Have three hours of drama and comedy about a 1981 Northern Ireland family surviving the Troubles and their own broken emotional bonds ever flown by with such bracing speed, poetic intensity and thrilling stagecraft? Not in this century. Jez Butterworth’s brilliant play is a new theatrical landmark that deserves every award in the book.
Spoiler: What the Constitution Means to Me
I’m not sure that this debate about civic responsibility is even a play. What we see is playwright Heidi Schreck addressing the audience about how she’s been traveling the country since her teens giving speeches about the Constitution and its impact on her personal life. Hell, with women’s rights being threatened by the religious right, it’s impacting all of us. Talk about timely.
Snub: To Kill a Mockingbird
Aaron Sorkin’s critically-acclaimed adaptation of Harper Lee’s classic novel (and don’t forget the classic 1962 movie) has never played to an empty seat. It’s breaking box-office records for a non-musical on Broadway. Yet, after awarding the show nine nominations in other major categories, the Tony nominators decided to snub the show as Best Play. WTF!
BEST REVIVAL OF A PLAY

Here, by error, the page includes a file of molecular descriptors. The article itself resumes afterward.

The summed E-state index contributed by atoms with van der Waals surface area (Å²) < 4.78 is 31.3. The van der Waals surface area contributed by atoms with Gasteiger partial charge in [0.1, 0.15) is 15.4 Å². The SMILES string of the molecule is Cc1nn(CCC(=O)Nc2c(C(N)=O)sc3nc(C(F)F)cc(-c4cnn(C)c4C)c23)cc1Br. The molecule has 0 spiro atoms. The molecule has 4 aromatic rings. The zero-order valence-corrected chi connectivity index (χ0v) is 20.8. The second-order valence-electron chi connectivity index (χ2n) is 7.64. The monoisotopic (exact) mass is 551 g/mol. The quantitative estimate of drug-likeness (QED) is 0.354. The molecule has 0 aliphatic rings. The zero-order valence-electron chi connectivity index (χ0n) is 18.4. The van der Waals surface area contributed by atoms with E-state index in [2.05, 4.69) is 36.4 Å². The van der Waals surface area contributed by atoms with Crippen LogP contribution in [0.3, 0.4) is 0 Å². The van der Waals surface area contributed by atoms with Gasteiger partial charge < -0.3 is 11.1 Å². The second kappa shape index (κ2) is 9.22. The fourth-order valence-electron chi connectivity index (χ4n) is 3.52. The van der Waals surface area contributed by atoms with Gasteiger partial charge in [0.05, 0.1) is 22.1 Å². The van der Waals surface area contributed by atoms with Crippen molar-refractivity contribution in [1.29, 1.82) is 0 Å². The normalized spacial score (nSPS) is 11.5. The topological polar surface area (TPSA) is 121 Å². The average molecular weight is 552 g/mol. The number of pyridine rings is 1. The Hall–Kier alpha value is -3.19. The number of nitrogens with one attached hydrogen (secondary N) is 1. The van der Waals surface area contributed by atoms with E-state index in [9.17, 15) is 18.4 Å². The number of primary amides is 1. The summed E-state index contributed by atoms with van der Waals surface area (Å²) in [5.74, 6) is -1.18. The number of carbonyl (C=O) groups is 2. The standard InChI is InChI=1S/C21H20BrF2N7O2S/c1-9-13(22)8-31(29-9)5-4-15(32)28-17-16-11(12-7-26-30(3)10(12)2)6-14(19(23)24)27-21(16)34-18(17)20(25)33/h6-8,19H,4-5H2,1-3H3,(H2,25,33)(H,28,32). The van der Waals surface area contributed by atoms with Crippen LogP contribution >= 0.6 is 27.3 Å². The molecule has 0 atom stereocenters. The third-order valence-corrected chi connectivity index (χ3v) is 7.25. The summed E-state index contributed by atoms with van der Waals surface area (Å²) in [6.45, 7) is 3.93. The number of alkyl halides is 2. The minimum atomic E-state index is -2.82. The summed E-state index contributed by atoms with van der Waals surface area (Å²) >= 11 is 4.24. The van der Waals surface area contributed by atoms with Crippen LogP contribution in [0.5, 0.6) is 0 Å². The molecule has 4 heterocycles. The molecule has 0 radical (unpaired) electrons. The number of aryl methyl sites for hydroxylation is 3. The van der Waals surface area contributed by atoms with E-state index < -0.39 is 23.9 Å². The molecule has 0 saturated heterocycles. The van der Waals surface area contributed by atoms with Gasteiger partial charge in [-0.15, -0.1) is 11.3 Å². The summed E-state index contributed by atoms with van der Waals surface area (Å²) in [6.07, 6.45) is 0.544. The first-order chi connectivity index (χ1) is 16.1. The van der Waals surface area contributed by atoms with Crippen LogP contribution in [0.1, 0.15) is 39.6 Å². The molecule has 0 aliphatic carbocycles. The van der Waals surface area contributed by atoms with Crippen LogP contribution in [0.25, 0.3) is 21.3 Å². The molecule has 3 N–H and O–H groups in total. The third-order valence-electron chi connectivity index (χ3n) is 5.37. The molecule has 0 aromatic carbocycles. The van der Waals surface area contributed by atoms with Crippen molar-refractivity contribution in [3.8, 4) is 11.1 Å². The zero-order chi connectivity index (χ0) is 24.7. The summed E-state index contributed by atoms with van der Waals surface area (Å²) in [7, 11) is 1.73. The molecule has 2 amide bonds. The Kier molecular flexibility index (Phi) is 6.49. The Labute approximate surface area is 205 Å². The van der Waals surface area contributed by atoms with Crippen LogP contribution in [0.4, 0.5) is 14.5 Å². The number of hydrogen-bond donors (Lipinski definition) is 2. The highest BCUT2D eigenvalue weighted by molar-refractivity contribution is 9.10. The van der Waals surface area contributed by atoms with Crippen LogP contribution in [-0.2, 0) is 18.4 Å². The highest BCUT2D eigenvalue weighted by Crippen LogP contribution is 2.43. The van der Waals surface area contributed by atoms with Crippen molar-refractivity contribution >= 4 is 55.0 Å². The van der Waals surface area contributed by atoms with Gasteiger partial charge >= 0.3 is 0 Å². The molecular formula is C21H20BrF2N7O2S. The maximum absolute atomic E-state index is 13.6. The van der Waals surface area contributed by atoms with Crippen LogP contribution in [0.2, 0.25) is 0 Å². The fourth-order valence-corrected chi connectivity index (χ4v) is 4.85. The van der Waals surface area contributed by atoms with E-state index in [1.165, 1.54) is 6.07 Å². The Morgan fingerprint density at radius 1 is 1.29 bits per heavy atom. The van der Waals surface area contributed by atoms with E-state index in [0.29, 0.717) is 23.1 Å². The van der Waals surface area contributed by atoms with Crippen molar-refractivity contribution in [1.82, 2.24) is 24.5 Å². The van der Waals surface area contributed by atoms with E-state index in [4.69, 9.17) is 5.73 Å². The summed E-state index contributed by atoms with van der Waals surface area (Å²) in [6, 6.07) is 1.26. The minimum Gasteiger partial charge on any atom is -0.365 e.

Arthur Miller’s All My Sons
The Boys in the Band
The Waverly Gallery
Favorite: Arthur Miller’s All My Sons
With the Boeing aircraft disaster on everyone’s minds, Arthur Miller’s 1947 play stings with relevance in its tale of a manufacturer and family man who is accused of knowingly shipping damaged airplane parts that led to the deaths of 21 pilots during World War II.
Spoiler: The Waverly Gallery
You may know Kenneth Lonergan from his film work on such award-winning dramas as Manchester by the Sea and You Can Count on Me, but his memory play about a boy (Manchester Oscar nominee Lucas Hedges) watching his grandmother (the legendary Elaine May) slowly succumb to Alzheimer’s disease is unforgettable.
Snub: True West
The 1980 play from the late, great Sam Shepard about two estranged brothers cut deeply into the violence emanating from family blood ties. And film stars Ethan Hawke (Boyhood) and Paul Dano (Little Miss Sunshine) gave performances that nailed every nuance in Shepard’s drama. Ignoring it in this category seems like blatant ignorance.
BEST REVIVAL OF A MUSICAL
Kiss Me, Kate
Rodgers & Hammerstein’s Oklahoma!
The 1943 musical from Rodgers and Hammerstein (and don’t forget the 1955 movie with Gordon McCrae and Shirley Jones) was built to please. But this brilliant revival from experimental director Daniel Fish is built to knock the wind out of your sails as it examines the dark side of a love story set against Oklahoma’s fight for statehood. And it does so without changing a word. The lovers are splattered in blood by the end. Oh, what a beautiful morning.
Spoiler: Kiss Me Kate
Cole Porter’s 1947 musical take on The Taming of Shrew (and don’t forget the 1953 Hollywood version) is built along more conventional lines, though this revival’s Kate (Kelli O’Hara) has been imbued with a touch of #MeToo. Still, the smashing re-imagining of Oklahoma! puts it in the shade.
Snub: None. These were the only two musical revivals to open this season.
BEST ACTOR IN A PLAY
Paddy Considine, The Ferryman
Bryan Cranston, Network
Jeff Daniels, To Kill a Mockingbird